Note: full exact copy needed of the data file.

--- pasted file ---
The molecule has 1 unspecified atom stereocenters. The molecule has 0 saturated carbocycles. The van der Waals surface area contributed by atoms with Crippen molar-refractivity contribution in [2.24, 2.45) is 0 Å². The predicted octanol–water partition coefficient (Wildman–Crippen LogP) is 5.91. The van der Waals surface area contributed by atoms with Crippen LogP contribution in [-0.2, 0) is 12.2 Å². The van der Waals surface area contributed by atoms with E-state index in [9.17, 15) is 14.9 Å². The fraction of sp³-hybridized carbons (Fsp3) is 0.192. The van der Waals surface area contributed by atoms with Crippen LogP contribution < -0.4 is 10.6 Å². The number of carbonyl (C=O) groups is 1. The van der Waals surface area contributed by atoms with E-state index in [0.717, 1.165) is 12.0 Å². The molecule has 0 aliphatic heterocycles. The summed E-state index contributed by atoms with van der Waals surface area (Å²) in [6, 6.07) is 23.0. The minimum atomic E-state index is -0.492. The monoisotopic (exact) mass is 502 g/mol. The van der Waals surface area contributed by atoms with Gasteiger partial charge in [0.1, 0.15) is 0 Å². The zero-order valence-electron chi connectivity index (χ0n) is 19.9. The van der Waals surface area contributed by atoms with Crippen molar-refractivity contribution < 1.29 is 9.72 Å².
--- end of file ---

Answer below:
The molecule has 1 unspecified atom stereocenters. The molecule has 0 saturated carbocycles. The van der Waals surface area contributed by atoms with Crippen molar-refractivity contribution in [2.24, 2.45) is 0 Å². The predicted octanol–water partition coefficient (Wildman–Crippen LogP) is 5.91. The van der Waals surface area contributed by atoms with Crippen LogP contribution in [-0.2, 0) is 12.2 Å². The van der Waals surface area contributed by atoms with E-state index in [9.17, 15) is 14.9 Å². The fraction of sp³-hybridized carbons (Fsp3) is 0.192. The van der Waals surface area contributed by atoms with Crippen LogP contribution < -0.4 is 10.6 Å². The number of carbonyl (C=O) groups is 1. The van der Waals surface area contributed by atoms with E-state index in [0.717, 1.165) is 12.0 Å². The molecule has 0 aliphatic heterocycles. The summed E-state index contributed by atoms with van der Waals surface area (Å²) in [6, 6.07) is 23.0. The minimum atomic E-state index is -0.492. The monoisotopic (exact) mass is 502 g/mol. The van der Waals surface area contributed by atoms with Gasteiger partial charge in [0.1, 0.15) is 0 Å². The zero-order valence-electron chi connectivity index (χ0n) is 19.9. The van der Waals surface area contributed by atoms with Crippen molar-refractivity contribution < 1.29 is 9.72 Å².